Samuel L. Jackson portrays Dr. Martin Luther King, Jr., left, and Angela Bassett portrays Camae in Katori Hall's play "The Mountaintop," at the Bernard B. Jacobs Theater in New York. (Joan Marcus/AP PHOTO/THE O+M COMPANY, JOAN MARCUS)

In an art form powered by illusion, dreaming turns out to be the easy part.

Marvelous designs are laid out; visionary projects are greenlighted; exciting partnerships announced, to fanfare and applause.

And then reality sets in. Yes, even in the theater.

Some unsettling signs of an unfortunate truism — that the big plans of theater-makers sometimes exceed their ability to implement them — have come to light in recent weeks, for two theater companies with deep roots in the region. The disappointing results, one hopes, will not be an impediment to further dreaming. But they should be viewed as cautionary moments in increasingly stressful times for the performing arts.

At Arena Stage, comes the dispiriting news that at the end of a two-year paid residency, the up-and-coming playwright Katori Hall has left the New Play Institute program, according to Arena officials. Her departure comes short of one of the project’s stated goals: having one of her new plays — or an older play, reworked — staged during her time here. Instead, Arena is simply presenting Hall’s “The Mountaintop” — a play that has already been done on Broadway and in London — in a co-production with Houston’s Alley Theatre. And at one of the region’s resilient smaller mainstay companies now known as WSC Avant Bard, there’s a more dire turn of events. Two years into WSC’s own residency, in Arlington’s Artisphere, the county has informed the troupe that because it wants to make more money with shorter-run rentals, WSC has to go.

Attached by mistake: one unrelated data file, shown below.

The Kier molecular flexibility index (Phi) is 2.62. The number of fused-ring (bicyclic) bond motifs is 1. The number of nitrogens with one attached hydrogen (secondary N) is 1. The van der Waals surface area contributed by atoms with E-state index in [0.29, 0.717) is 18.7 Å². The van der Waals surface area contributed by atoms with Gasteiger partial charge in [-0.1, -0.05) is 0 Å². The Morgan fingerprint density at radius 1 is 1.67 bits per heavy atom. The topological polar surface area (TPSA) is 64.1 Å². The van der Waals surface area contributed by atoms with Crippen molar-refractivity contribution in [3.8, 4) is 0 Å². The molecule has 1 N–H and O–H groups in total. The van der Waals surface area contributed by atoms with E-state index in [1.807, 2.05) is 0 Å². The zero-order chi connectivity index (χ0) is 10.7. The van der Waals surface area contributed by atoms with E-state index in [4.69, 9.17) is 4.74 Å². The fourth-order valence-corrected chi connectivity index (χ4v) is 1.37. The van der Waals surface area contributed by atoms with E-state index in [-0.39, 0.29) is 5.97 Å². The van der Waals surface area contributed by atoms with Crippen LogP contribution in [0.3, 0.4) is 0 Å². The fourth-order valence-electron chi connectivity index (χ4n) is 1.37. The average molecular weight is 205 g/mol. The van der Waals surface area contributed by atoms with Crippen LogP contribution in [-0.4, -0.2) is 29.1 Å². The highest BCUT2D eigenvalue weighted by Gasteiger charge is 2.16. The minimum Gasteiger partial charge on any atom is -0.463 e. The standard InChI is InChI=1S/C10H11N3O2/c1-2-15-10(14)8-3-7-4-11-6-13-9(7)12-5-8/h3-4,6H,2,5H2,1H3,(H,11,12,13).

What these disparate happenstances share is a sense of expectations rapidly raised and then almost as quickly dampened; in Arena’s case, one feels some deflation of the hope that an uptick in writerly energy, fostered by the two-year-old residency initiative, would have ignited the institution’s programming — or at least yielded something immediate by one of the higher-profile dramatists among the five initially selected for coveted salaried spots.

And for WSC, formerly called Washington Shakespeare Company, its mid-season eviction from the Artisphere — after losing its former longtime home in the Clark Street Playhouse — feels like an untimely and undeserved slap in the face. It signals a crisis that will deprive it of a most becoming black-box space in Rosslyn, and quite possibly, the full menu of offerings it has promised to playgoers this spring.

With the job of managing the programs and finances of nonprofit arts organizations becoming ever more difficult, these unsettling outcomes do not engender confidence in the future. Credibility and continuity are among a theater company’s most important assets. With Hall’s unsatisfying exit, the former is at risk in the program at Arena, and with Arlington’s cultural affairs division kicking a theater troupe to the curb, the latter is now in tatters at WSC. The county is vowing to help WSC — whose focus often is reinterpretation of classic drama — locate alternative digs. But the treatment of the company is shabby, particularly for a local government that prides itself on civic support for the arts.